If you’re fair dinkum about climate change and you’re fair dinkum about business participating in getting the climate change problem under control, you’ve got to set a price for carbon, which means you’ve got to set a carbon target, and that’s what Mr Howard has failed to do.

Over to you for questions.

JOURNALIST: Is the ALP able to name what their carbon target should be?

RUDD: Our carbon target is 60 per cent reduction of our carbon emissions at 2000 levels by the year 2050. It’s clear cut and we have said that as a matter of policy for some months now. Mr Howard has said that our target is irresponsible. Mr Howard admits the fact that the Canadians have a target of 70 per cent reduction. Governor Schwarzenegger, in California, has a target, I believe, of something like 80 per cent. And you have a range of other economies with targets around about 50 per cent as well. It’s time Mr Howard caught up with the need to act on climate change now, because if he fails to do so, it’s bad for the environment, it’s bad for the economy and it’s bad for our kids.

JOURNALIST: Mr Rudd, in regards to the situation with Mr Haneef, are you still confident that the Government is acting in good faith in regards to them cancelling his visa?

RUDD: Based on the information we have to hand, we believe that the Immigration Minister has operated properly within the powers that the Minister has under the Migration Act. Our Shadow Immigration Minister, I understand, has been briefed in the last 12 hours on the facts concerning this. I’ve not had an opportunity yet to speak with the Shadow Immigration Minister about those further facts.

JOURNALIST: Do you agree, though, that the Federal Government should look at changing the terrorism laws because of the bail to Dr Haneef and to the Sri Lankans who are allegedly involved in terrorism?

RUDD: On the question of the Sri Lankans, that matter is still before the courts. On the question of Dr Haneef in relation to the criminal matter on which he’s been charged, that is also before the courts. So, I will not make any substantive comment about those two matters.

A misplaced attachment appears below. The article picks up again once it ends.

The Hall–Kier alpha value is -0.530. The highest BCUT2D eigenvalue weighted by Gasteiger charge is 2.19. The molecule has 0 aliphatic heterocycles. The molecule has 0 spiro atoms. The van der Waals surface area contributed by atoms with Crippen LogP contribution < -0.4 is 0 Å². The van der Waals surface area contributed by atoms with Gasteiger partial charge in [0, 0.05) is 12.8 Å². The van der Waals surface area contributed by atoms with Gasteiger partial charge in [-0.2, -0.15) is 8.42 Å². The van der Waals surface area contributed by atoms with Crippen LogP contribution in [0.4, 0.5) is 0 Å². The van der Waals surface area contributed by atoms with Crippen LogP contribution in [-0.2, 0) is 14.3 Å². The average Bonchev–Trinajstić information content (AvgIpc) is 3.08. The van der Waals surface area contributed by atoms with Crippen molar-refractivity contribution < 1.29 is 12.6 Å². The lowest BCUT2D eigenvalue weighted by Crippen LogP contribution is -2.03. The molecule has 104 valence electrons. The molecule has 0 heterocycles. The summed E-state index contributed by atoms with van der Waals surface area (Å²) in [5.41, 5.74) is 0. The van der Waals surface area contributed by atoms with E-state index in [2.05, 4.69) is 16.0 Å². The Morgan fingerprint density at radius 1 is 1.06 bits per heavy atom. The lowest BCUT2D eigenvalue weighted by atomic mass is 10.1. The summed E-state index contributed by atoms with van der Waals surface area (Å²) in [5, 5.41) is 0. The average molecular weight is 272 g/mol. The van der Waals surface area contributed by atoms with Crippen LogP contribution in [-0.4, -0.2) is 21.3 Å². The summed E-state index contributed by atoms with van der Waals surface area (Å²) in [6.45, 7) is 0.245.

On the general question of the anti-terrorism laws, our position is this: Australia needs hardline, uncompromising anti-terrorism laws because we’re dealing with a real challenge to our continued national security. Therefore, I’ve said before, if Mr Howard comes forward with any practical proposals to strengthen our counter-terrorism laws, then we’ll consider those proposals on their merits.

Can I also say this: that when it comes to anti-terrorism, there are a whole series

of practical measures which Mr Howard has not implemented. For example, the Wheeler inquiry into airport security has not been fully implemented. We still don’t have the proper screening of air cargo going into passenger aircraft. That was one of the recommendations of the Wheeler inquiry and that has not been properly implemented, based on evidence presented by a transport safety official in a report carried by the Sydney Morning Herald quite recently.

JOURNALIST: Are you worried about the national security implications of these recent leaked documents, as the AFP is (inaudible)?

RUDD: I’ve seen reports of these leaked documents and I understand that the AFP has its own internal investigation underway on these matters. That’s the proper course of action to pursue.

JOURNALIST: What would Labor actually do about the hundreds of dollars that parents are spending on childcare every week? (inaudible)

RUDD: Let’s just look at the charges at this Centre here, based on the advice I’ve just received from the Director. If you have a littlie under the age of three, you’re looking at a charge here at this community-based centre, which is a terrific centre, of some $59.00 per child per day. So, in a given week, if you’re here for a full week, you’re looking at some $250 a week. And that is here at a first-class community-based centre, which is a not-for-profit.

Now, I was just talking to George Newhouse, our candidate for Wentworth, before about his experience in the Waverley area, where you have a number of private centres charging as much as $80.00 per child per day in similar circumstances. Now, obviously there’s going to be a range of fees. But to reinforce your point, childcare costs represent a huge impact on the family budget and more and more people are using childcare because both parents are needing to work in order to make ends meet to pay the mortgage, to pay grocery prices and to pay petrol prices.

The question is what will we do about it. The first thing that we’ve proposed is that we want to assist in the overall supply of childcare places by providing funding to construct an additional 260 childcare centres across the country, co-located with schools wherever possible, to help alleviate the double drop-off challenge as well. By providing greater supply, we also believe that we can have a downward pressure when it comes to the charges which are then put on parents overall in the childcare market.

The second thing we’ve said is that there is a supply problem when it comes to the availability of childcare teachers. This is an area where Mr Howard’s Government has not properly acted. And what we have said is that, in terms of those who would be studying for a childcare diploma at TAFE for a two year period, that we would provide exemption from TAFE fees for students of